Though the examples above are in JavaScript, the fundamental idea is applicable in many (if not all) languages. The small optimization between the first example and the second is to simply cache the value that gets evaluated in the condition expression of the for loop. It may come as a good reminder that in the anatomy of a for loop, the condition is evaluated before each loop iteration. By caching the value that gets compared against the counter value, you get an optimization win for each iteration. This optimization win may be tiny and in some cases negligible, but ultimately I believe it is the right and better thing to do.


Reasoning – Cleaner

Some developers may argue against and/or simply not like creating a new local variable just to cache the value being compared in each loop iteration. To those developers, I provided you the third code example above. In this example, the cached value is “inlined” into the initialization expression of the for loop. Now you get the best of both worlds. #Winning

Windows Shortcuts to Quickly Create New Text Files and Folders

I often want to quickly create new text file or folder when I’m working on my machine. Usually, it takes me just a little bit longer than I feel it should (right click for the context menu > navigate to ‘New’ > navigate to the item I want). Until today I didn’t believe Windows provided a quicker way to automatically create a new text document or folder. Though I still think it could be improved, here are some of the handy shortcuts:

  • New Text File – Right click + w + t
  • New Folder – Right click + w + f
  • *New Shortcut – Right click + w + s
  • *New Photoshop Document – Right click + w + a


* I have PS installed, so depending on the applications you have installed you’ll probably have other shortcuts than I do. Just try them all and see what you have. I’m not gonna spend the time right now, but I’m sure you could customize this within Windows (probably not as easy as it should be however). #WindowsLegacyCode

How to Change Text Selection Color with CSS

I recently came across a new (to me) CSS3 selector that enables you to change the highlight background color and/or text color of selected text. Technically, it can be used for any DOM element that is selected, but text will be the most common. It is extremely easy to implement and by using the * selector for selecting all elements you can quickly have your entire site update with your desired selection colors. Here is the sample that is used on this site currently:

*::selection
{
	background: #000;
	color: #fff;
}

*::-moz-selection
{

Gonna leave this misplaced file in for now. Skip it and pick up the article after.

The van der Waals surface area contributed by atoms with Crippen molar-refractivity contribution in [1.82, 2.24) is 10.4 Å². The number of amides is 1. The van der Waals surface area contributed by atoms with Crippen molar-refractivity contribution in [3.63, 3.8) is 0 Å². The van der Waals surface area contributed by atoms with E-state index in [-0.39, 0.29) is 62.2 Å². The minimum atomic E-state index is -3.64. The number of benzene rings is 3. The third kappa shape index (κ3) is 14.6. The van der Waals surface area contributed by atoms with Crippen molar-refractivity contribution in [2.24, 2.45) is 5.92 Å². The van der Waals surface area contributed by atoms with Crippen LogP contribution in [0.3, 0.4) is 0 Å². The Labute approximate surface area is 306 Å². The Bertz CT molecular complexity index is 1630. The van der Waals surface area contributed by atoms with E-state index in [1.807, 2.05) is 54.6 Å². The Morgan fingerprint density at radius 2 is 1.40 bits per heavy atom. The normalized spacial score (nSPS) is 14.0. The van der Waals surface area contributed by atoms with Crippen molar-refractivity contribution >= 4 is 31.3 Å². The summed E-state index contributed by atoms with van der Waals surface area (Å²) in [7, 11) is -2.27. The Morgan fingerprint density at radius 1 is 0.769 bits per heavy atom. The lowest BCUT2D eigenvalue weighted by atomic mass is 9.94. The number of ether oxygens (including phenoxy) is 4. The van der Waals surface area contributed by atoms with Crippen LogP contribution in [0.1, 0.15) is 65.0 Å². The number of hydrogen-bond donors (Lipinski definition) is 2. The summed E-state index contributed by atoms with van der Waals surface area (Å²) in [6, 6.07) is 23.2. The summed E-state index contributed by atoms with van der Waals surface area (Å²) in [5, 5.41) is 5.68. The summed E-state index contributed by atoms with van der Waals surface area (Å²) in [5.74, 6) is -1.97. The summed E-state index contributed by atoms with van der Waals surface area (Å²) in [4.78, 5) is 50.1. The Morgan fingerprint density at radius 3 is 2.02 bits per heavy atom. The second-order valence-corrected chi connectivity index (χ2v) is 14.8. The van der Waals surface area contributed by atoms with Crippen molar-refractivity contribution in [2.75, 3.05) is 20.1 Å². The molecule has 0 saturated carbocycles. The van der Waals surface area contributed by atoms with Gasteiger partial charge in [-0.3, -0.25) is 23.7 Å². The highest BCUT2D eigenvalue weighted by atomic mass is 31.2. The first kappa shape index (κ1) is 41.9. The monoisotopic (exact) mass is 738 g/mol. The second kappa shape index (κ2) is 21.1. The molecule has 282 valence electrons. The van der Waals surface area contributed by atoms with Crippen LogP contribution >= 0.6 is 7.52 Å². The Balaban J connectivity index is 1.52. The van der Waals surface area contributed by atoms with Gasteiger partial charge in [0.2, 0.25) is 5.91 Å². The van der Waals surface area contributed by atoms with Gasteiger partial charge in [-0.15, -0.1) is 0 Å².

background: #000;
	color: #fff;
}

As of the time of this writing vendor prefixes are still necessary, but hopefully that changes soon. You can reference w3schools to dig a bit deeper. Chrome, Firefox, Safari, and IE9+ can utilize this selector.

Delegation Design Pattern: What and Why

Delegation is a programming design pattern where “…a helper object, known as a delegate, is given the responsibility to execute a task for the delegator“. This definition excerpt comes from the Delegation Pattern Wikipedia page if you’d like to dig deeper.

What the above definition doesn’t tell you is that there can be many delegators. This fact is what makes this pattern useful. At the core, you can have a single object (or set of code) that acts on the behalf of many objects – more bang for your buck. Say you have 20 buttons inside a container object and you want to set up click/tap event listeners for each button. Using event delegation, you can instead set up an event listener on the container as opposed to each button instance. This can lead to better code organization as well as code efficiency if used correctly. In the context of events, delegation is super helpful for these exact reasons.



Event Delegation

I’m used to event delegation in AS3 and JavaScript where this pattern is most commonly achieved through the use of event bubbling. I however prefer implementing event delegation by piggybacking Signals (AS3 Signals / JS Signals). Signals piggybacks the powerful observer pattern (#doublepiggyback) and it gives me maximum flexibility while encouraging loose coupling.

I’ve been digging into how the Unity community achieves event delegation, and I haven’t had much luck… until recently. I posted this question to the 2D Toolkit forums and shortly after doing so a lightbulb went off and I posted my solution. Shortly after posting my solution unikronsoftware (forum admin) responded with an example of how to achieve this via an event bubbling style approach. Had I not come across my own solution just prior, I would most likely be planning out how best to implement his suggestion. Though his solution is still a good one, I feel my solution is magnitudes lighter, cleaner, and easier to implement.


The Solution – Core Listener

//multiple hit check example
private void onEventDelegationClick(tk2dUIItem pUIItem)
{
	Vector2 pos2d = pUIItem.Touch.position;
	Ray ray = Camera.main.ScreenPointToRay(new Vector3(pos2d.x, pos2d.y, -1));